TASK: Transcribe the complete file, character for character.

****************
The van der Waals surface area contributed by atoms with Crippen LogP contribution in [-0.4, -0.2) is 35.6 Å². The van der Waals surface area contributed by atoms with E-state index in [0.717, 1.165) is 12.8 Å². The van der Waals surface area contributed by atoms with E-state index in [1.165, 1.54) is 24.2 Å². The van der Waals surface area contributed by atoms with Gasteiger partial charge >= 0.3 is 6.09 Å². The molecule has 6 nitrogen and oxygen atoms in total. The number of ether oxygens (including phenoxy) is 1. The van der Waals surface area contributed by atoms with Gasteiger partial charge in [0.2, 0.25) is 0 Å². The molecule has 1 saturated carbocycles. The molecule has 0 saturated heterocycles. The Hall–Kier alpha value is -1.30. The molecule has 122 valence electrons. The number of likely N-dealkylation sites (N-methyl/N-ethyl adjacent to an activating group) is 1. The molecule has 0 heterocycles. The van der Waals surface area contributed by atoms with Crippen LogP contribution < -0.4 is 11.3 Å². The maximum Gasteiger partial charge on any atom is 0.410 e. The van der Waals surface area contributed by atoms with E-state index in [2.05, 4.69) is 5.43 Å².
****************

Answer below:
The van der Waals surface area contributed by atoms with Crippen LogP contribution in [-0.4, -0.2) is 35.6 Å². The van der Waals surface area contributed by atoms with E-state index in [0.717, 1.165) is 12.8 Å². The van der Waals surface area contributed by atoms with E-state index in [1.165, 1.54) is 24.2 Å². The van der Waals surface area contributed by atoms with Gasteiger partial charge >= 0.3 is 6.09 Å². The molecule has 6 nitrogen and oxygen atoms in total. The number of ether oxygens (including phenoxy) is 1. The van der Waals surface area contributed by atoms with Gasteiger partial charge in [0.2, 0.25) is 0 Å². The molecule has 1 saturated carbocycles. The molecule has 0 saturated heterocycles. The Hall–Kier alpha value is -1.30. The molecule has 122 valence electrons. The number of likely N-dealkylation sites (N-methyl/N-ethyl adjacent to an activating group) is 1. The molecule has 0 heterocycles. The van der Waals surface area contributed by atoms with Crippen LogP contribution < -0.4 is 11.3 Å². The maximum Gasteiger partial charge on any atom is 0.410 e. The van der Waals surface area contributed by atoms with E-state index in [2.05, 4.69) is 5.43 Å².